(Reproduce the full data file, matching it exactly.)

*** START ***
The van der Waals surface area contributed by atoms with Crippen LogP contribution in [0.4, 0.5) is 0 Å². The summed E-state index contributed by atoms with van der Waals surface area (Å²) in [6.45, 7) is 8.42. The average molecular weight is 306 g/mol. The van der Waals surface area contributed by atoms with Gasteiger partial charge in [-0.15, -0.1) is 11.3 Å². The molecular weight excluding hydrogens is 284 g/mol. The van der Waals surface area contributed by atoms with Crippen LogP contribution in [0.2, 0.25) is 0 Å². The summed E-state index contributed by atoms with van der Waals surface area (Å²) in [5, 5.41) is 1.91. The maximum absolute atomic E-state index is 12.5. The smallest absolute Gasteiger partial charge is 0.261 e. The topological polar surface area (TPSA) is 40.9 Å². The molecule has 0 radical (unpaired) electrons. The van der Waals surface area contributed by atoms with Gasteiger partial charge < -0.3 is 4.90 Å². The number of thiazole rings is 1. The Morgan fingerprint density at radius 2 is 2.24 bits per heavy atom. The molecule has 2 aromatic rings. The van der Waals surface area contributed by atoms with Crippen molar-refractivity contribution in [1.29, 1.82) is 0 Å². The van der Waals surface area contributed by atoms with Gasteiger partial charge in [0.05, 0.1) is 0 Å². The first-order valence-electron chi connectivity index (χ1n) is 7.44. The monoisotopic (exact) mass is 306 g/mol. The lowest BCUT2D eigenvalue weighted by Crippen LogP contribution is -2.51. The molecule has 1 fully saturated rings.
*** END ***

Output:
The van der Waals surface area contributed by atoms with Crippen LogP contribution in [0.4, 0.5) is 0 Å². The summed E-state index contributed by atoms with van der Waals surface area (Å²) in [6.45, 7) is 8.42. The average molecular weight is 306 g/mol. The van der Waals surface area contributed by atoms with Gasteiger partial charge in [-0.15, -0.1) is 11.3 Å². The molecular weight excluding hydrogens is 284 g/mol. The van der Waals surface area contributed by atoms with Crippen LogP contribution in [0.2, 0.25) is 0 Å². The summed E-state index contributed by atoms with van der Waals surface area (Å²) in [5, 5.41) is 1.91. The maximum absolute atomic E-state index is 12.5. The smallest absolute Gasteiger partial charge is 0.261 e. The topological polar surface area (TPSA) is 40.9 Å². The molecule has 0 radical (unpaired) electrons. The van der Waals surface area contributed by atoms with Gasteiger partial charge < -0.3 is 4.90 Å². The number of thiazole rings is 1. The Morgan fingerprint density at radius 2 is 2.24 bits per heavy atom. The molecule has 2 aromatic rings. The van der Waals surface area contributed by atoms with Crippen molar-refractivity contribution in [1.29, 1.82) is 0 Å². The van der Waals surface area contributed by atoms with Gasteiger partial charge in [0.05, 0.1) is 0 Å². The first-order valence-electron chi connectivity index (χ1n) is 7.44. The monoisotopic (exact) mass is 306 g/mol. The lowest BCUT2D eigenvalue weighted by Crippen LogP contribution is -2.51. The molecule has 1 fully saturated rings.